Guest blog: the retro pantry

ovaltine[1]I haven’t even seen a jar of Ovaltine in decades, but guest blogger Rhianna Padamsey is reliving her youth with this look at the chocolatey drink. – ska

The onset of fall inevitably conjures up a variety of images: scarves, long slow braises, extra blankets, changing leaves, pumpkin spice lattes.. However, it’s not often – not these days anyway – that one associates fall with the consumption of a nice, hot mug of…Ovaltine.

Remember Ovaltine? Yes we know that the jar is round and the mug is round and that “they should call it Roundtine” but, other than that, what do we really know about this strange, yet enduring powder in the jar with the orange lid in the back of the pantry?

Um…nothing.

To me, Ovaltine was that weird drink my mother would drink before bed. I remember it would sit in the pantry, depleting slowly enough that it inevitably hardened into a solid mass in the bottom of the jar and, god-willing, made its way to the trash. Sure, it kind of smelled and tasted like chocolate, but something about it was always slightly off. No?

That’s because it isn’t quite chocolate. Sure it contains a touch of cocoa powder but at its core, Ovaltine is, in fact, a malt beverage. And what is malt? I have no idea, but I thought it would be worthwhile to investigate the culinary value of this drink powder that has been in production for over a century.

Let me preface this by saying that although the flavour of the Ovaltine is slightly muted for my taste, and I still can’t accept it’s not quite chocolateness, this cake is smooth, rich and satisfying and really,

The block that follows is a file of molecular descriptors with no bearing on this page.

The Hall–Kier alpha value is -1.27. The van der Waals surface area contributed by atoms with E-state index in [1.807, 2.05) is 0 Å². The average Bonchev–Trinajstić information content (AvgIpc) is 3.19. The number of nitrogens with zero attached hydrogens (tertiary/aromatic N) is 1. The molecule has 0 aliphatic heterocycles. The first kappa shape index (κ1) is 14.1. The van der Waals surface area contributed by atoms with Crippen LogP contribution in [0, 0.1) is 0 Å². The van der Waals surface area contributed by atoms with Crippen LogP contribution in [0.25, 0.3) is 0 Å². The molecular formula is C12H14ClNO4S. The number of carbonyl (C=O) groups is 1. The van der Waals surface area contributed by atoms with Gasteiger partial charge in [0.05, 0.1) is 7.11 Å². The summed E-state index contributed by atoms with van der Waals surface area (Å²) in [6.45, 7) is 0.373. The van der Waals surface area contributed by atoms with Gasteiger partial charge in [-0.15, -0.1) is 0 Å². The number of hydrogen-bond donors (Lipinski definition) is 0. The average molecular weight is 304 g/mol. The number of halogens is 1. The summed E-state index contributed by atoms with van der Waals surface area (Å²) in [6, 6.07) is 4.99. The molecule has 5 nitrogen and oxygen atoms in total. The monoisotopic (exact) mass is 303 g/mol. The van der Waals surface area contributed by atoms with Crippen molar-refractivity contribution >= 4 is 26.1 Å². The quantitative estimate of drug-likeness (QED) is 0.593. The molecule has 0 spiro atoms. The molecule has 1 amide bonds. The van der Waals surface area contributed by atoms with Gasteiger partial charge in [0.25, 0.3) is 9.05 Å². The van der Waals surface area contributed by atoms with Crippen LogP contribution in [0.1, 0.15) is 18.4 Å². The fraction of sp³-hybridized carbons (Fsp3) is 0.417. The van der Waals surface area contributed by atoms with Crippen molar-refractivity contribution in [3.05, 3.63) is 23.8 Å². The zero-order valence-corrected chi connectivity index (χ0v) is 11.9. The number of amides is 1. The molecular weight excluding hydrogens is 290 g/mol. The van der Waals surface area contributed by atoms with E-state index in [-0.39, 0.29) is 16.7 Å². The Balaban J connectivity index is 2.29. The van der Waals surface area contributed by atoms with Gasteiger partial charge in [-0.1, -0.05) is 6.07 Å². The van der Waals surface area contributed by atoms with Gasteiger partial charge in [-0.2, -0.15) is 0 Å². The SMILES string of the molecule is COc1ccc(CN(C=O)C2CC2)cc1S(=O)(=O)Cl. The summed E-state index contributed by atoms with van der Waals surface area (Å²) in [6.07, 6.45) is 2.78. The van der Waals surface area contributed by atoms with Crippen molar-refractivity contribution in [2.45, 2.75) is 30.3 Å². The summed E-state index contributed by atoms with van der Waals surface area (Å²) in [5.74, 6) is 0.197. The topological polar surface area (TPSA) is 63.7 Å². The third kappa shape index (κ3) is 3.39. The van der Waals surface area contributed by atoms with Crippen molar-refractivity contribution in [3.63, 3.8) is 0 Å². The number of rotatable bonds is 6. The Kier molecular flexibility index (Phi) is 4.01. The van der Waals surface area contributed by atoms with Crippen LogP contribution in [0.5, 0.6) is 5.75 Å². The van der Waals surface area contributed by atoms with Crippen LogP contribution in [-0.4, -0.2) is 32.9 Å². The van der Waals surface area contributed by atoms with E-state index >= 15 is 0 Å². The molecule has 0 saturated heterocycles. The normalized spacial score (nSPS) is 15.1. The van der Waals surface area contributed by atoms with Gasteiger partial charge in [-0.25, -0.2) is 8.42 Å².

It sure beats using the Ovaltine jar as a door stop.

Ovaltine (chocolate malt) Cheesecake

1 cup chocolate cookie crumbs (I like Oreo myself)
2 tbsp granulated sugar
1/3 cup butter melted

3 (8 oz.) packages cream cheese softened
1 can sweetened condensed milk
3 large eggs
½ tsp cocoa powder dissolved in 1tbsp hot water
¼ cup Ovaltine
1 tsp pure vanilla

Preheat oven to 375 degrees.

In a small bowl, combine cookie crumbs, granulated sugar and melted butter. Press crumbs into the bottom of a spring form pan and bake for 6-8 minutes.

Set aside and let cool.
In a large bowl, and using an electric mixer, beat cream cheese and sugar until light and fluffy.

Beat in eggs one at a time, making sure to mix well between each addition.

Add remaining ingredients and beat on low speed until well combined.

Pour into prepared crust and bake until the center wiggles just slightly.

Cool overnight in the refrigerator, make a pot of espresso, cut yourself a slice and enjoy a unique fall dessert.

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